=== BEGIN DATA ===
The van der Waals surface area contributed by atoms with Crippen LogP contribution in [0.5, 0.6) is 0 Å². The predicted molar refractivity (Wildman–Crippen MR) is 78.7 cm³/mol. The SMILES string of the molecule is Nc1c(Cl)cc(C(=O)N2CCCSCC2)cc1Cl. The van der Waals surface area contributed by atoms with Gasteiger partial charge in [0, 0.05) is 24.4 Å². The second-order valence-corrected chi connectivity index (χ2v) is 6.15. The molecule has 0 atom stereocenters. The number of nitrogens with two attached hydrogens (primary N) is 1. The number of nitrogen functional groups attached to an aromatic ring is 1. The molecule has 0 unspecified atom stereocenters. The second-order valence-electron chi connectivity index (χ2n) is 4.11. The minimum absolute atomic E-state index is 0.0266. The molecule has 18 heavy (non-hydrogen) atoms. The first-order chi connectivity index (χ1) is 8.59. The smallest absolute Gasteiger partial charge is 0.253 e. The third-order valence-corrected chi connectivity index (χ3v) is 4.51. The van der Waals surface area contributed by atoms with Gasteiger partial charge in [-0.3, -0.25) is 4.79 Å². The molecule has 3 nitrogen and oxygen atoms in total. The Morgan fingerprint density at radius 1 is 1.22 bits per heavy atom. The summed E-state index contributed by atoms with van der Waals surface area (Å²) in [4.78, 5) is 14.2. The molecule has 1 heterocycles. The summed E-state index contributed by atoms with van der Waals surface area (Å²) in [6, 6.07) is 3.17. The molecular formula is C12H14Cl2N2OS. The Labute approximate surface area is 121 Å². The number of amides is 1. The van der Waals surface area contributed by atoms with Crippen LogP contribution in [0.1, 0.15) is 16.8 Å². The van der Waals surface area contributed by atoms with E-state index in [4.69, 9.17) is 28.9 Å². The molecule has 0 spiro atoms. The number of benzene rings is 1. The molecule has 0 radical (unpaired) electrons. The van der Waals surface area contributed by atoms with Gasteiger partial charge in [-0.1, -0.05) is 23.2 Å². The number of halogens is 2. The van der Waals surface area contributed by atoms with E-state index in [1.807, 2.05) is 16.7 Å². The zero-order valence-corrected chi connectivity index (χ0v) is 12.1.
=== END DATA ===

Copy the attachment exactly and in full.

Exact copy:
The van der Waals surface area contributed by atoms with Crippen LogP contribution in [0.5, 0.6) is 0 Å². The predicted molar refractivity (Wildman–Crippen MR) is 78.7 cm³/mol. The SMILES string of the molecule is Nc1c(Cl)cc(C(=O)N2CCCSCC2)cc1Cl. The van der Waals surface area contributed by atoms with Gasteiger partial charge in [0, 0.05) is 24.4 Å². The second-order valence-corrected chi connectivity index (χ2v) is 6.15. The molecule has 0 atom stereocenters. The number of nitrogens with two attached hydrogens (primary N) is 1. The number of nitrogen functional groups attached to an aromatic ring is 1. The molecule has 0 unspecified atom stereocenters. The second-order valence-electron chi connectivity index (χ2n) is 4.11. The minimum absolute atomic E-state index is 0.0266. The molecule has 18 heavy (non-hydrogen) atoms. The first-order chi connectivity index (χ1) is 8.59. The smallest absolute Gasteiger partial charge is 0.253 e. The third-order valence-corrected chi connectivity index (χ3v) is 4.51. The van der Waals surface area contributed by atoms with Gasteiger partial charge in [-0.3, -0.25) is 4.79 Å². The molecule has 3 nitrogen and oxygen atoms in total. The Morgan fingerprint density at radius 1 is 1.22 bits per heavy atom. The summed E-state index contributed by atoms with van der Waals surface area (Å²) in [4.78, 5) is 14.2. The molecule has 1 heterocycles. The summed E-state index contributed by atoms with van der Waals surface area (Å²) in [6, 6.07) is 3.17. The molecular formula is C12H14Cl2N2OS. The Labute approximate surface area is 121 Å². The number of amides is 1. The van der Waals surface area contributed by atoms with Crippen LogP contribution in [0.1, 0.15) is 16.8 Å². The van der Waals surface area contributed by atoms with E-state index in [4.69, 9.17) is 28.9 Å². The molecule has 0 spiro atoms. The number of benzene rings is 1. The molecule has 0 radical (unpaired) electrons. The van der Waals surface area contributed by atoms with Gasteiger partial charge in [-0.1, -0.05) is 23.2 Å². The number of halogens is 2. The van der Waals surface area contributed by atoms with E-state index in [1.807, 2.05) is 16.7 Å². The zero-order valence-corrected chi connectivity index (χ0v) is 12.1.